The Indy Racing League veteran led all 67 laps from the pole in Saturday's True Value International Race of Champions event at Chicagoland Speedway.
IROC pits drivers from all circuits in identical stock-style cars, which gives NASCAR Winston Cup and Busch Grand National series drivers a bit of an advantage. But that did not seem to bother Lazier, the 1996 Indianapolis 500 winner and 2000 IRL champion.
It was Lazier's first career IROC victory and the first time an open-wheel racer has won an IROC race since Eddie Cheever at Michigan in June 2000.
Lazier's victory also marked the first time a driver led every lap of an IROC race since Mark Martin did it at Charlotte in 1996.
"I'm still kind of in a state of shock," Lazier said. "I still can't believe it. Every five laps I was saying a little prayer.
"Starting up front, I had the feeling that it was going to be a big advantage to have clean air. I had it in the back of my mind to really hammer down hard at the beginning when I had clean air with the hope of keeping the lead. It all worked, it was beautiful."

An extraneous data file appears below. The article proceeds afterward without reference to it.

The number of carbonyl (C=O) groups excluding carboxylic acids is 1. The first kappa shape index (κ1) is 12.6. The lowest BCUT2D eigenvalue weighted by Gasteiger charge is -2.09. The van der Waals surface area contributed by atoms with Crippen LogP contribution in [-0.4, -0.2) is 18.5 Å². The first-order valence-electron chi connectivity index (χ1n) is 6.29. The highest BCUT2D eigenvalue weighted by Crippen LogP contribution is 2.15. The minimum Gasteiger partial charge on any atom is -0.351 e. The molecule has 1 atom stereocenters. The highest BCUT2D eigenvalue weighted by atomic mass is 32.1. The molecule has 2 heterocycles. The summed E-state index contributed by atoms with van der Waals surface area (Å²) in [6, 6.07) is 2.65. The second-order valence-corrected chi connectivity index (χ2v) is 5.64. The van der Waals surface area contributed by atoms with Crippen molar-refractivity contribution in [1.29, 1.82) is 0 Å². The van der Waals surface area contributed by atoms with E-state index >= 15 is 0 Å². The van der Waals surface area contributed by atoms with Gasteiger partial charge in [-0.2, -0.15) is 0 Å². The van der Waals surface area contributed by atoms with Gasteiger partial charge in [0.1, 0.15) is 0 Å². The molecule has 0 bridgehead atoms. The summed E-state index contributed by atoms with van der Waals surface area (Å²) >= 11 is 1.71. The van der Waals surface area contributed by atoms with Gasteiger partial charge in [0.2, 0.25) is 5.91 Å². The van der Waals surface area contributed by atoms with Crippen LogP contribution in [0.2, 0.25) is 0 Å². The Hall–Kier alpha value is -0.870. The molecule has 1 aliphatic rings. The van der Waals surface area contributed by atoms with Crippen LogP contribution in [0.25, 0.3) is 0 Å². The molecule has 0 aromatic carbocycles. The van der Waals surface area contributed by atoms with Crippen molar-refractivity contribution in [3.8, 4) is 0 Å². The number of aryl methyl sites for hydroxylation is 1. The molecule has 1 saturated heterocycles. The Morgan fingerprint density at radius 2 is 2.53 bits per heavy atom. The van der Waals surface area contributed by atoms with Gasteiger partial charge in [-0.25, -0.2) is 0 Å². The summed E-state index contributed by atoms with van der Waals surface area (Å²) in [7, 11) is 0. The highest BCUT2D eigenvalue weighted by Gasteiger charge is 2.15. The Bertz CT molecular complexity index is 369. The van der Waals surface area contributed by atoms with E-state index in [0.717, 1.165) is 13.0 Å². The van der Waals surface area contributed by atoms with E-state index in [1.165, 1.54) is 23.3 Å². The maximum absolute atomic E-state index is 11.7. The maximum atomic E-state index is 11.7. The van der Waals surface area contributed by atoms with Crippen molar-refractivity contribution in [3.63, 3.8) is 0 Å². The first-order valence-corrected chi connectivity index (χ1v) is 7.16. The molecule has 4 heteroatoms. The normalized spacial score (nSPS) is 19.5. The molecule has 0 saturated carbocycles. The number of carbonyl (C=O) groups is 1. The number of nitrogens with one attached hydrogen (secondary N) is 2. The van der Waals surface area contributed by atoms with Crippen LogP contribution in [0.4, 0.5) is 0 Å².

Al Unser, Jr. was second and Helio Castroneves third, giving the IRL a 1-2-3 sweep. The last time Indy car drivers finished in the top three in an IROC race was in 1996 at Talladega Speedway, when Unser, Robby Gordon and Scott Pruett did it.
"I guess we rock," joked Castroneves, the two-time Indianapolis 500 winner.
"I think it's a testament to us," said Lazier. "A lot of the drivers like myself were down here practicing. We put in a lot of hours. All I can say is that the line I run in my IRL car was what enabled me to maintain my pace in the second half of the race."
Unser avoided response to a question regarding his arrest early Tuesday in Indianapolis involving alleged domestic violence against his girlfriend. Charges are pending in Indianapolis.
"It's in the hands of the authorities in Indianapolis and I can't make any comments," Unser said.